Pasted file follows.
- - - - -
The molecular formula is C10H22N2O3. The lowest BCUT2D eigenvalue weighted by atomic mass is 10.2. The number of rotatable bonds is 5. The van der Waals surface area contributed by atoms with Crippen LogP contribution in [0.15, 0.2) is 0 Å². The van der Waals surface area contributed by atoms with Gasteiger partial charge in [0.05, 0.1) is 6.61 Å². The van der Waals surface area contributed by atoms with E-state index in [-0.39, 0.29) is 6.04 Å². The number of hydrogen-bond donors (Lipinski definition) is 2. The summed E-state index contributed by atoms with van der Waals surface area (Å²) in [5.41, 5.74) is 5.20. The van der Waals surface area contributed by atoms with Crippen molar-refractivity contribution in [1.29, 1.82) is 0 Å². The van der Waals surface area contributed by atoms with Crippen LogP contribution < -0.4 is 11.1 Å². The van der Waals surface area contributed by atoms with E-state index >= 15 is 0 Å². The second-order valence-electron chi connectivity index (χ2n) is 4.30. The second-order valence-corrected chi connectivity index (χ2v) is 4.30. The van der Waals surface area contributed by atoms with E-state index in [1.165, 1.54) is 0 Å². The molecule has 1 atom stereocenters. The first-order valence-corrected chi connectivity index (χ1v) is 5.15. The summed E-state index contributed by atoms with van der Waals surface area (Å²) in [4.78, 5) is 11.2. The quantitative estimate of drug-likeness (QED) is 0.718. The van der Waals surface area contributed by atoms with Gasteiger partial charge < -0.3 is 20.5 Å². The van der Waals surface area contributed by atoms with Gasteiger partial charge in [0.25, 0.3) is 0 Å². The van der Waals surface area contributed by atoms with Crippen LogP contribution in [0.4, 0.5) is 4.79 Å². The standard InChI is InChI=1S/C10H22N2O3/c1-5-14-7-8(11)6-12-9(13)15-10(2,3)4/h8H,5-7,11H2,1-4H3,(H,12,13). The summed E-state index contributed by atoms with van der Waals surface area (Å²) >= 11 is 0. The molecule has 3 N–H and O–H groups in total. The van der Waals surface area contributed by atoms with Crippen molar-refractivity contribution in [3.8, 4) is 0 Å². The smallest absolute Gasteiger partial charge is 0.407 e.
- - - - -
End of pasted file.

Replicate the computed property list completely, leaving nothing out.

The molecular formula is C10H22N2O3. The lowest BCUT2D eigenvalue weighted by atomic mass is 10.2. The number of rotatable bonds is 5. The van der Waals surface area contributed by atoms with Crippen LogP contribution in [0.15, 0.2) is 0 Å². The van der Waals surface area contributed by atoms with Gasteiger partial charge in [0.05, 0.1) is 6.61 Å². The van der Waals surface area contributed by atoms with E-state index in [-0.39, 0.29) is 6.04 Å². The number of hydrogen-bond donors (Lipinski definition) is 2. The summed E-state index contributed by atoms with van der Waals surface area (Å²) in [5.41, 5.74) is 5.20. The van der Waals surface area contributed by atoms with Crippen molar-refractivity contribution in [1.29, 1.82) is 0 Å². The van der Waals surface area contributed by atoms with Crippen LogP contribution < -0.4 is 11.1 Å². The van der Waals surface area contributed by atoms with E-state index >= 15 is 0 Å². The second-order valence-electron chi connectivity index (χ2n) is 4.30. The second-order valence-corrected chi connectivity index (χ2v) is 4.30. The van der Waals surface area contributed by atoms with E-state index in [1.165, 1.54) is 0 Å². The molecule has 1 atom stereocenters. The first-order valence-corrected chi connectivity index (χ1v) is 5.15. The summed E-state index contributed by atoms with van der Waals surface area (Å²) in [4.78, 5) is 11.2. The quantitative estimate of drug-likeness (QED) is 0.718. The van der Waals surface area contributed by atoms with Gasteiger partial charge < -0.3 is 20.5 Å². The van der Waals surface area contributed by atoms with Gasteiger partial charge in [0.25, 0.3) is 0 Å². The van der Waals surface area contributed by atoms with Crippen LogP contribution in [0.4, 0.5) is 4.79 Å². The standard InChI is InChI=1S/C10H22N2O3/c1-5-14-7-8(11)6-12-9(13)15-10(2,3)4/h8H,5-7,11H2,1-4H3,(H,12,13). The summed E-state index contributed by atoms with van der Waals surface area (Å²) >= 11 is 0. The molecule has 3 N–H and O–H groups in total. The van der Waals surface area contributed by atoms with Crippen molar-refractivity contribution in [3.8, 4) is 0 Å². The smallest absolute Gasteiger partial charge is 0.407 e.